In the past, 1970, increasing resistance to β- lactam in H. influenzae type b (Hib) that was responsible for severe life-threatening childhood infections. As vaccines are rarely designed to target resistant pathogens directly; but with introduction of Hib vaccination in 1988, β-lactamase-positive Hib strains infection steadily declined. Until 2006, Hib vaccination was not largely implemented in developing countries, as it was unequivocally endorsed by the WHO.25 Furthermore, vaccines can reduce infection due to resistant strains among inter-related species, as noted in retrospective case-control study between 2004 and 2008, where one million individuals were inoculated outer membrane vesicles based vaccine (MeNZB) against meningococcus B outbreak in New Zealand, which leads to 31% reduction of gonorrhea cases.26 Evident from the fact that N. meningitides  and N. gonorrhoeae has 80–90% nucleotide homology at the gene level. Advance research is necessary to assess the efficacy of MenB-4C vaccine in inhibiting gonococcal infections. Initially, infection prevention through vaccines decrease the antibiotics (and antivirals) utilisation for co-infections or superinfections treatment.

In a Swedish study, 35% of cases hospitalisation due to adult community acquired pneumonia were mixed infections, majority caused by S. pneumoniae in addition to respiratory viruses.27 Another multicentre study, 65% of adults with laboratory-confirmed influenza revealed secondary bacterial infections, predominantly S. pneumoniae and S. aureus infections.28 These cases lead to increased morbidity, mortality as well as antibiotic usage that could have been prevented by PCV. Individuals with influenza are often more susceptible to secondary bacterial infections; therefore, vaccines can prevent these complications.29

Future research is going to develop vaccine against some methicillin Resistant Staphylococcus aureus genotypes as well as treatment for drug-susceptible genotypes in reducing hospital outbreaks.30 Moreover, hindrance to influenza vaccination is mostly due to decreased perception of disease severity and doubts regarding safety and effectiveness of immunisation. Using recombinant DNA, glycoconjugation and reverse vaccinology accord for optimal vaccine antigens designing. Likewise, a novel glycoconjugate vaccine for Klebsiella pneumoniae and Psuedomonas aeruginosa infections is in preclinical development. Other approaches to enhance vaccine efficacy are growing serotype coverage, vaccine–antibiotic combined strategy, vaccine adjuvants, structural vaccinology, bio-conjugates, genetically modified outer membrane vesicles and therapeutic monoclonal antibodies (mAbs).13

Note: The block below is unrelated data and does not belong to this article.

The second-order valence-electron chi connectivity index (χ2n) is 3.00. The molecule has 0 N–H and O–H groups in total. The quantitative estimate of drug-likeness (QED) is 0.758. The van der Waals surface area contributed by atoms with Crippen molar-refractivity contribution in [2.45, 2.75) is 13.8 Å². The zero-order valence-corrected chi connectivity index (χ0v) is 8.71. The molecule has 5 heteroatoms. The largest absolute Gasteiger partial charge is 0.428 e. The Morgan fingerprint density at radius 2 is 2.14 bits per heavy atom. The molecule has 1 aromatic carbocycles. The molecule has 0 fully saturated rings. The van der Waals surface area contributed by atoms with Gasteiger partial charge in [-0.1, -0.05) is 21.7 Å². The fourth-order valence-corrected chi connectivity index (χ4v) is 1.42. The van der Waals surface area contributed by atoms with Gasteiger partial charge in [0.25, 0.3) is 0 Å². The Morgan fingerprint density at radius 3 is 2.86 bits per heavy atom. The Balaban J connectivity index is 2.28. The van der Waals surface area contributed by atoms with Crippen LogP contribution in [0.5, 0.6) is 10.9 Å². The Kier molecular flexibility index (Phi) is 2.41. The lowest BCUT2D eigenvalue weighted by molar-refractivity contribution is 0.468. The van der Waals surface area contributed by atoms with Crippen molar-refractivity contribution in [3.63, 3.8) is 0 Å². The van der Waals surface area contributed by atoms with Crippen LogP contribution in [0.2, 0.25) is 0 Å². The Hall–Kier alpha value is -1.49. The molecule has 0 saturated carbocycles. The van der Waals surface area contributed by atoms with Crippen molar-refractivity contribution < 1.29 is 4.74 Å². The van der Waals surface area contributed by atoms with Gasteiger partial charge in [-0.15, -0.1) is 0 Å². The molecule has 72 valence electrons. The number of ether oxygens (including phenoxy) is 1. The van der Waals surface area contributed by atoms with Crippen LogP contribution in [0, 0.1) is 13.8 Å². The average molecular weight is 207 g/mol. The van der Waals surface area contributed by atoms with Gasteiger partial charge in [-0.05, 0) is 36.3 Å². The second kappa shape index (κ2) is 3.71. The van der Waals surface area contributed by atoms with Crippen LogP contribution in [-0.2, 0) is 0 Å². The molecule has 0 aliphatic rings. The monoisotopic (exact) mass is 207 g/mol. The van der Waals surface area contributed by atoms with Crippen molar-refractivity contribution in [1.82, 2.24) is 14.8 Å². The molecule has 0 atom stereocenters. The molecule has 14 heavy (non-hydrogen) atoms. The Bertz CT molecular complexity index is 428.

In conclusion, the need is that resources for combating AMR should be dispensed among the competing options with strategy development for the best implementation of an integrated AMR strategy. Governing the prime apportionment of funds to address AMR is needed. Collective efforts in antibiotics field, novel tools for vaccine research and monoclonal antibodies will deliver affordable resolutions to confront AMR.


  1. Buchy P, Ascioglu S, Buisson Y, Datta S, Nissen M, Tambyah PA, et al. Impact of vaccines on antimicrobial resistance. Int J Infect Dis 2020; 90:188-96. doi: 10.1016/j.ijid.2019. 10.005.
  2. Geering WA, Roeder PL, Obi TU, Rweyemamu MM. Manual on the preparation of national animal disease emergency preparedness plans. Rome, Italy: FAO; 1999.
  3. Jasovský D, Littmann J, Zorzet A, Cars O. Antimicrobial resistance—a threat to the world’s sustainable development. Ups J Med Sci 2016; 121(3):159-64. doi: 10.1080/ 03009734.2016.1195900.
  4. Dadgostar P. Antimicrobial resistance: implications and costs. Infect Drug Resist 2019; 12: 3903-10. doi: 10.2147/ IDR.S234610.
  5. National Academies of Sciences, Engineering, and Medicine. The Cost Dimensions of Antimicrobial Resistance. In Understanding the Economics of Microbial Threats: Proceedings of a Workshop 2018 Oct 15. National Academies Press (US).
  6. World Bank. Drug-resistant infections: A threat to our economic future. World Bank; 2017 Mar.
  7. Torres NF, Solomon VP, Middleton LE. Patterns of self-medication with antibiotics in Maputo City: A qualitative study. Antimicrob Resist Infect Control 2019; 8:161. doi: 10.1186/s13756-019-0618-z. eCollection 2019.
  8. World Health Organization. Antibacterial agents in clinical development: An analysis of the antibacterial clinical development pipeline, including tuberculosis. 2017.